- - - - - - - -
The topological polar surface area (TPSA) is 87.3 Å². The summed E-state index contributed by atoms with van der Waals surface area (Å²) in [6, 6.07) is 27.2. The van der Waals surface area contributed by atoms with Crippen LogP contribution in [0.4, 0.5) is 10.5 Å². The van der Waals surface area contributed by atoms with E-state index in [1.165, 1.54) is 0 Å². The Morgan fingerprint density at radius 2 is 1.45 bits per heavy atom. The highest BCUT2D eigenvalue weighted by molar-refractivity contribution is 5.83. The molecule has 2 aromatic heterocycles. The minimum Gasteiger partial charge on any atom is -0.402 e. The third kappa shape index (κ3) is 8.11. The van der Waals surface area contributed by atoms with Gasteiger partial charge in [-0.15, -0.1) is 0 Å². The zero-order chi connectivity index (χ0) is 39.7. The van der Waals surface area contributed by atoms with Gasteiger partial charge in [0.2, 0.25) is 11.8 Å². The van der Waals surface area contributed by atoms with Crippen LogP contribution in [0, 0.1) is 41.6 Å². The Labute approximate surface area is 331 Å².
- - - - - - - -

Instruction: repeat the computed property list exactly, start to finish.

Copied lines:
The topological polar surface area (TPSA) is 87.3 Å². The summed E-state index contributed by atoms with van der Waals surface area (Å²) in [6, 6.07) is 27.2. The van der Waals surface area contributed by atoms with Crippen LogP contribution in [0.4, 0.5) is 10.5 Å². The van der Waals surface area contributed by atoms with E-state index in [1.165, 1.54) is 0 Å². The Morgan fingerprint density at radius 2 is 1.45 bits per heavy atom. The highest BCUT2D eigenvalue weighted by molar-refractivity contribution is 5.83. The molecule has 2 aromatic heterocycles. The minimum Gasteiger partial charge on any atom is -0.402 e. The third kappa shape index (κ3) is 8.11. The van der Waals surface area contributed by atoms with Gasteiger partial charge in [-0.15, -0.1) is 0 Å². The zero-order chi connectivity index (χ0) is 39.7. The van der Waals surface area contributed by atoms with Gasteiger partial charge in [0.2, 0.25) is 11.8 Å². The van der Waals surface area contributed by atoms with Crippen LogP contribution in [0, 0.1) is 41.6 Å². The Labute approximate surface area is 331 Å².